General Music


General Music provides the opportunity for students to make music together. Once a week, Grades 1-8 have one 40-minute music class. In these classes, students develop an understanding of the elements and principles that govern the creation of works of art in music. They study the role, development and influence of music throughout history and across cultures. They are given opportunities to synthesize those skills, media, methods and technologies appropriate to creating, performing and presenting works of art in music. Finally, students seek to demonstrate and apply an understanding of arts philosophies, judgment, and analysis to works of art in music.  Our annual Winter Holiday Concert and Spring Musical Concert feature the majority of our General Music students. Previous productions include: "Peter Pan" (2010), "Flashback 1970s" (2009), "The Lion King" (2008), "The Sound of Music" (2007), "The Nifty Fifties" (2006), "That 70's Show" (2005), "This Is Polynesia" (2004), "Once On This Island" (2003), "A Broadway Revue" (2002), "The Wizard of Woodrow" (2001).

Music Aptitude: Critical Ages for Music Learning

When are the most critical times for music instruction? Edwin Gordon’s studies help pinpoint these critical times.

Ages 5 to 9

In one study, school children were given music aptitude tests every year from ages 5 to 9. The results varied according to the availability of music instruction:

1)  In schools where there was little or no music in the curriculum,

  • Between age 5 and 6—scores declined dramatically
  • Between age 7 and 8 and 9—scores declined slightly 

2)  In schools where music instruction began at age 7,

  • Between age 5 and 6—scores declined dramatically
  • Between age 6 and 7—scores declined somewhat less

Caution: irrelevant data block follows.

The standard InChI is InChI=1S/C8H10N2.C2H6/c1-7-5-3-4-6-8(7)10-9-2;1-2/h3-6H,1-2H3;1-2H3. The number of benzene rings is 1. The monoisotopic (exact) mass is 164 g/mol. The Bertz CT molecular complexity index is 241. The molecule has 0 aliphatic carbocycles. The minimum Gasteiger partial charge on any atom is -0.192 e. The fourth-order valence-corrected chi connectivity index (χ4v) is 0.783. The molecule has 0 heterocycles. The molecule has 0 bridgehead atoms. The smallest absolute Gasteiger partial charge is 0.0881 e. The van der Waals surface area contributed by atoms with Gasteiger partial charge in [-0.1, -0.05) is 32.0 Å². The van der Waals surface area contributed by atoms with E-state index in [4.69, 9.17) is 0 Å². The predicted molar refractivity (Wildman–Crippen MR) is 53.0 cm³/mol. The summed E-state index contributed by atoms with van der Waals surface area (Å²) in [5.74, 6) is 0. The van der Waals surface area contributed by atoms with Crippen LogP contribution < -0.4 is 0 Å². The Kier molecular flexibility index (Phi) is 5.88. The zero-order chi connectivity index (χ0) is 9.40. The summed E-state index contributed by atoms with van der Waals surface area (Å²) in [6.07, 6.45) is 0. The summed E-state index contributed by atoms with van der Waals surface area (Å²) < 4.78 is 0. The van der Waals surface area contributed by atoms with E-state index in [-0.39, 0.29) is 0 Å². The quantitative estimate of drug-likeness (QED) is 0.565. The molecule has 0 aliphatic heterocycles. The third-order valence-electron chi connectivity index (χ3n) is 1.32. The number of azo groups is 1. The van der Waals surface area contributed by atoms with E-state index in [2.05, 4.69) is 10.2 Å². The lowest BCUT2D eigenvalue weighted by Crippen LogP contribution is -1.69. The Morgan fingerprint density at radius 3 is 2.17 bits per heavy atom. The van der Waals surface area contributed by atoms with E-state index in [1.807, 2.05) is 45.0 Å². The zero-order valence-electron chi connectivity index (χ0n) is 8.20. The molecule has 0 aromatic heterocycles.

• Between age 7 and 8 and 9 (the years with music instruction)—scores went up slightly

Because of the dramatic change between ages 5 and 6 and the slight changes after age 7, average scores at age 9 were significantly lower than they were at age 5.

3)  In schools that provided an excellent music program beginning at age 5,

  • Between age 5 and 6—scores went up dramatically
  • Between age 6 to 7—scores went up somewhat less
  • Between age 7 and 8 and 9—scores went up slightly

Ages 9 to 18

Gordon found markedly different results with this age-group. Music aptitude scores remained unchanged regardless of music instruction. In general, the music aptitude of students who played instruments, sang in chorus, or studied music in other ways remained unchanged at both age 9 and age 18. The same was true for students with no music education during this period.

Gordon says, “By the time a child reaches approximately age 9, his or her level of music aptitude can no longer be affected by the music environment, even by a music environment of extremely high quality” (A Music Learning Theory for Newborn and Young Children, 1997, p. 10).

Students could still learn music and increase their musical abilities. However, the ease and clarity with which they were able to acquire musical skills and comprehend music seemed determined by age 9.